The Sustainability Lie: Many companies in the cocoa and chocolate industry engaged in greenwashing – Cocoa Barometer 2022
The Cocoa Barometer 2022 report administered by the VOICE Network has indicated that many companies in the cocoa and chocolate industry are engaging in ‘greenwashing’. The report posits that if the generally accepted definition of sustainable development by the Brundtland Commission—development that meets the needs of the present without compromising the ability of future generations to meet their own needs—is anything to go by, then many cocoa and chocolate companies are engaged in a sustainability lie.
According to the report, claims by many companies that their products are sustainable is deceptive considering the poor livelihoods of cocoa farmers, the degrading ecosystem and lack of development in areas where cocoa is sourced. Majority of cocoa farmers continue to live below the poverty line, find it difficult to feed their family, support their children in school and hire adult labourers to work on their farms. Companies therefore cannot claim their products are sustainable while these issues continue to persist in the cocoa sector.
Certification schemes not telling the full story of sustainable cocoa
According to Cocoa Barometer, the practice of companies basing their sustainability claims on certification schemes is misleading. This is because certification standards have largely been one-sided focusing mainly on farming standards—good agricultural practices, deforestation, and elimination of child labour and forced labour—and neglecting companies’ purchasing practices especially in relation to pricing.
In a baseline report released by the Swiss Platform for Sustainable Cocoa (SWISSCO), based on responses from 40 members (manufacturers, traders and retailers), it was reported that in 2021, about 97% of cocoa beans and 71% of total cocoa equivalents imported into Switzerland were sourced sustainably mainly from Ghana and Cote D’Ivoire. Meanwhile farmers in these countries continue to lament their impoverished livelihood mainly due to low farm gate prices for their produce.
Companies cannot boast of sustainable sourcing when the producers of the crop struggle to meet the basic needs. Companies can only talk about sustainability in the sector when they are willing to pay higher farm gate prices that would enable cocoa farmers earn a living income—the net annual income required for a household in a particular place to afford a decent standard of living (food, water, housing, education, healthcare, transport, clothing, and other essential needs including provision for unexpected events) for all members of that household. Until farmers enjoy a living income, cocoa cannot be sustainable.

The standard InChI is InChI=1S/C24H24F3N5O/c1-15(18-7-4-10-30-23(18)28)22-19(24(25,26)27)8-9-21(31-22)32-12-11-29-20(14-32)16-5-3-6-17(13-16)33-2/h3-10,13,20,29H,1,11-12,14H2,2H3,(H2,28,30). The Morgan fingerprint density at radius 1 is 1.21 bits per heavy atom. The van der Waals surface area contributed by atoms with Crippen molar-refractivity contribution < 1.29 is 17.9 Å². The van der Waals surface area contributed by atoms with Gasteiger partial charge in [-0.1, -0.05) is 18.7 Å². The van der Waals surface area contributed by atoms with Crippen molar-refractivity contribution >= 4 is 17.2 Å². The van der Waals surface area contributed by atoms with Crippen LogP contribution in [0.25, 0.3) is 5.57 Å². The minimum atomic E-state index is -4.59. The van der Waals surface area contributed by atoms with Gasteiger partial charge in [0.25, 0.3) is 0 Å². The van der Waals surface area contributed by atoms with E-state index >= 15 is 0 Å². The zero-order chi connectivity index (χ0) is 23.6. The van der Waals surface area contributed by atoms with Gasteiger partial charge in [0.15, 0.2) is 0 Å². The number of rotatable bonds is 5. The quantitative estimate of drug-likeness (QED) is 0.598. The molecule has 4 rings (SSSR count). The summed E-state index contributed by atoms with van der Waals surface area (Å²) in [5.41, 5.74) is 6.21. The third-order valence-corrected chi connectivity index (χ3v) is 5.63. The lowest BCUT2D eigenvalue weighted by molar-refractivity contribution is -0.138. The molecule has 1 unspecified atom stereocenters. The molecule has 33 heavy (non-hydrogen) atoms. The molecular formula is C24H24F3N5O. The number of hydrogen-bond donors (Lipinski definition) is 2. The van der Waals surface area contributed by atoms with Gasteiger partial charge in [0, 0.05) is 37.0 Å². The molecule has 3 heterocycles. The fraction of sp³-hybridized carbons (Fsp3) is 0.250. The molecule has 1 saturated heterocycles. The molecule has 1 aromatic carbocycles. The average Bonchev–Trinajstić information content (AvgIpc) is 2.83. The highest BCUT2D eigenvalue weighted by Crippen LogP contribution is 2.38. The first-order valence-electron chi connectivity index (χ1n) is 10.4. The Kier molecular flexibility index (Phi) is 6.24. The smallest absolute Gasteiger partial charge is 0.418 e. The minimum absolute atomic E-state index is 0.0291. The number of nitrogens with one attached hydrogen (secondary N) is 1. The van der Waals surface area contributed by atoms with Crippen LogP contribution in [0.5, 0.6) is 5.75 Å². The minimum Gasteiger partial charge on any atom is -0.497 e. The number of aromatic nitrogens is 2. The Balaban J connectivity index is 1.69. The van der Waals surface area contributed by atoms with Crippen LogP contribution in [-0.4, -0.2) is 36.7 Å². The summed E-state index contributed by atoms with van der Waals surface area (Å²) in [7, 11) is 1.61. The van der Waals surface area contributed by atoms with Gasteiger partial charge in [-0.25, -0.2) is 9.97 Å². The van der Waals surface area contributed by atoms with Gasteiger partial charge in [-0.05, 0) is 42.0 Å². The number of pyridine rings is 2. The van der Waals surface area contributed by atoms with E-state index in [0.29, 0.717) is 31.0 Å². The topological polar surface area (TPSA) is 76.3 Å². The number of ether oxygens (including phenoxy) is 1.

Business as usual
Although the issue of living income has gained traction among industry players, cocoa and chocolate companies have not demonstrated true commitment towards achieving a living income for farmers and are rather engaged in ‘business as usual’. Whilst a number of these companies—Hershey, Barry Callebaut and others—continue to record high profits in the midst of the global pandemic and economic challenges, many farmers are nowhere close to earning a living income and harshly bearing the brunt of the growing inflation and rising cost of living.
If farmer poverty is accepted as the root cause of sustainability challenges in the cocoa sector—deforestation, child labour, forced labour etc—then sustainability interventions and programmes must address poverty challenges of cocoa farmers starting from how they can enjoy a living income. It is therefore not surprising that over decades of the implementation of several sustainability programmes by various international organisations and individual companies, the sector continues to be heavily bedeviled with poverty, deforestation, child and forced labour issues. This is because the problem has not been tackled from the root. According to the Cocoa Barometer “living income should be the starting point, not a finish line”.
Last year, the governments of Ghana and Cote D’Ivoire—the two major world producers of cocoa—boycotted the World Cocoa Foundation partners’ meeting on cocoa sustainability in Brussels. A move that was highly commended by various civil society organisations and farmers associations in the two countries. Both governments accused multinational cocoa and chocolate companies of blocking measures to improve cocoa farmers’ living income by failing to pay the Living Income Differential (LID). In 2019, the two countries introduced the LID which applies a premium of $400/tonne on the export price of cocoa. This is intended to increase the incomes of cocoa farmers to enable them achieve a living income.
Achieving cocoa sustainability
According to Cocoa Barometer, farmers can enjoy an appreciable living income when efforts by governments and corporations are geared towards good governance policies, good purchasing practices and good agricultural practices. Living income is pivotal to the survival of cocoa farmers and should be treated as a human right issue enshrined in due diligence regulations that seek to enhance sustainable sourcing of cocoa.
SWISSCO in their 2022 baseline report has highlighted their sustainability roadmap in tackling challenges in the cocoa sector by 2030. The platform targets four main areas of action: living income, deforestation, child labour and traceability.
In relation to living income, SWISSCO members have indicated their commitment to adopt a holistic approach to ensure that farmers earn a living income by 2030 focusing on four key determinants: price, yield increase, reduction in production costs, income diversification, and improvement of enabling conditions and local governance.